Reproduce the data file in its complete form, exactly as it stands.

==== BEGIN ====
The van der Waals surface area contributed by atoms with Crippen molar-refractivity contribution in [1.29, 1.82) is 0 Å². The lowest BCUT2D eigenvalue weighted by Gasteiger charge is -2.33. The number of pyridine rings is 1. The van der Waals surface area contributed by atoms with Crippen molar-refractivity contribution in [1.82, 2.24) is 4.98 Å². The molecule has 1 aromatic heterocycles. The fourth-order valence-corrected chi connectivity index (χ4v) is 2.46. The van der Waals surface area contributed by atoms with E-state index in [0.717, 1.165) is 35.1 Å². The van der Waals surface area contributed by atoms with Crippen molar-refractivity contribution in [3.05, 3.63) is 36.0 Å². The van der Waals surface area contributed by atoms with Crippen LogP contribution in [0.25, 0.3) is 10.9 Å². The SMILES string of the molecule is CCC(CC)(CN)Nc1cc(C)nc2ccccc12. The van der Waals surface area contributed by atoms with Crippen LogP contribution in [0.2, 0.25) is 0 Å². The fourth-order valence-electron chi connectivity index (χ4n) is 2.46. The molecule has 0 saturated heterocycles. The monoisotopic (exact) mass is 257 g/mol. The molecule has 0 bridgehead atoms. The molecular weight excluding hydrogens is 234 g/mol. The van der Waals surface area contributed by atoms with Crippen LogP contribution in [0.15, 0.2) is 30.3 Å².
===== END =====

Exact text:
The van der Waals surface area contributed by atoms with Crippen molar-refractivity contribution in [1.29, 1.82) is 0 Å². The lowest BCUT2D eigenvalue weighted by Gasteiger charge is -2.33. The number of pyridine rings is 1. The van der Waals surface area contributed by atoms with Crippen molar-refractivity contribution in [1.82, 2.24) is 4.98 Å². The molecule has 1 aromatic heterocycles. The fourth-order valence-corrected chi connectivity index (χ4v) is 2.46. The van der Waals surface area contributed by atoms with E-state index in [0.717, 1.165) is 35.1 Å². The van der Waals surface area contributed by atoms with Crippen molar-refractivity contribution in [3.05, 3.63) is 36.0 Å². The van der Waals surface area contributed by atoms with Crippen LogP contribution in [0.25, 0.3) is 10.9 Å². The SMILES string of the molecule is CCC(CC)(CN)Nc1cc(C)nc2ccccc12. The van der Waals surface area contributed by atoms with Crippen LogP contribution in [0.2, 0.25) is 0 Å². The fourth-order valence-electron chi connectivity index (χ4n) is 2.46. The molecule has 0 saturated heterocycles. The monoisotopic (exact) mass is 257 g/mol. The molecule has 0 bridgehead atoms. The molecular weight excluding hydrogens is 234 g/mol. The van der Waals surface area contributed by atoms with Crippen LogP contribution in [0.15, 0.2) is 30.3 Å².